Australian Markets Weekly: Greece, China, RBA and the Labour Market
This week we look at: the Greek vote; recent developments in Chinese equity markets; the RBA’s July Board meeting; and upcoming important Australian labour market releases for June, with ANZ and SEEK job ads released this week and the monthly ABS labour market data on Thursday.
Greece, China, RBA and the Labour Market
This week we look at the Greek vote; recent developments in Chinese equity markets; the RBA’s July Board meeting; and upcoming important Australian labour market releases for June.
- Another very busy week, with the reaction to the unexpectedly strong Greek ‘No” vote, continued focus on Chinese equity market developments and an RBA Board meeting and important Australian labour market data updates to focus on.
- Market reaction to Greece has been largely as expected with a greater probability of default and EUR exit than previously thought resulting in bond yields being well bid, the USD and JPY rallying and corresponding weakness in EUR and the AUD. The moves so far in currency markets have been relatively small, though bond yields have declined relatively sharply. To be sure, it is still not clear how things will eventually turn out. An EU Council Meeting on Tuesday will likely provide an important guide as to whether European politicians will be prepared to cut an improved deal for Greece, or whether we will progress further down the path of eventual Greek exit. To date, it must be said, the markets’ reaction continues to be relatively muted and orderly, perhaps reflecting less private sector linkages than previously.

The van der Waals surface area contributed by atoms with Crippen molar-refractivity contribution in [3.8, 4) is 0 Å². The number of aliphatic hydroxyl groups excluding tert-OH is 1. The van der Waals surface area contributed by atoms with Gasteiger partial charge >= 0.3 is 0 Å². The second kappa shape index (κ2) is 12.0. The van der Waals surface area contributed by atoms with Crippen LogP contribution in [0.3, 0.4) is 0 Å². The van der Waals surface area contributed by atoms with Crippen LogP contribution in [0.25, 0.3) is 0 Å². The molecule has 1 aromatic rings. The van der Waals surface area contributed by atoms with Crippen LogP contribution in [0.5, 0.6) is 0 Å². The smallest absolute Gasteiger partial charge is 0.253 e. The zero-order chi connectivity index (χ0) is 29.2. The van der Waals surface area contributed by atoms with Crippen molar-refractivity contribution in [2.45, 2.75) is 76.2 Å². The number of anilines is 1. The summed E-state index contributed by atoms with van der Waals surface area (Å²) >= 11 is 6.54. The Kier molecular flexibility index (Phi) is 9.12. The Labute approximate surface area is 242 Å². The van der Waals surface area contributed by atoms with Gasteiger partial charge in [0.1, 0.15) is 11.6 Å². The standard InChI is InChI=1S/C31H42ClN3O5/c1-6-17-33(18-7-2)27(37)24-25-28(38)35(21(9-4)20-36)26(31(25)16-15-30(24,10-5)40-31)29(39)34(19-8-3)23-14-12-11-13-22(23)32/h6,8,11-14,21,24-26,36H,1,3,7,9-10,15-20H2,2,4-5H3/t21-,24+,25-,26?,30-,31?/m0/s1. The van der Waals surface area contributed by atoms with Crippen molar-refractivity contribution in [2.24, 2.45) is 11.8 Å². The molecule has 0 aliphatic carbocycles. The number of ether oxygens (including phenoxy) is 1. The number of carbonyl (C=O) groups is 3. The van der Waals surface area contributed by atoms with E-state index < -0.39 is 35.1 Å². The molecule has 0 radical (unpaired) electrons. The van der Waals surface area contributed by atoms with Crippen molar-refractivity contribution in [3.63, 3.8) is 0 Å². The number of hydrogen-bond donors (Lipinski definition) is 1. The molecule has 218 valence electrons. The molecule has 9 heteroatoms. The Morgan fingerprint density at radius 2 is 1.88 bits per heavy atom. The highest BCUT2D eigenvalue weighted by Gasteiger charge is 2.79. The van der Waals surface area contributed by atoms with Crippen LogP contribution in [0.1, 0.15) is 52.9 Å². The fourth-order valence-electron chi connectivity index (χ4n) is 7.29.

- In the longer term, AUD weakness (and Australia’s economic outlook) is more likely to be driven by ongoing issues in China, with the Shanghai Composite losing 12% for the week, iron ore prices down nearly 10% and May retail sales data tending on the soft side on Friday. The retail sales data is a little contrary to recent anecdotes, though the softness in WA and NT is expected, given the large exposure to mining of these two economies. This week’s labour market data will provide an important check on the veracity of the retail trade data. Of late, job advertising and employment growth have been picking up sufficiently in the large non-mining economies to outweigh the drag from WA and the other mining regions, such that the unemployment rate has stabilised or even begun to fall slightly.
- Should China’s economy continue to weaken, the risks of an even lower $A, and further RBA easing would increase, even though the $A has recently achieved the previous target levels indicated by the Governor. That said, we suspect this month’s Board meeting will contain little change in message from the June meeting.
- On the data front, we will be looking for a continued strengthening in job advertising, but some retracement of the outsized employment gains recorded in May. The market looks for no change in employment, where NAB forecasts the risk of a 17,000 decline.
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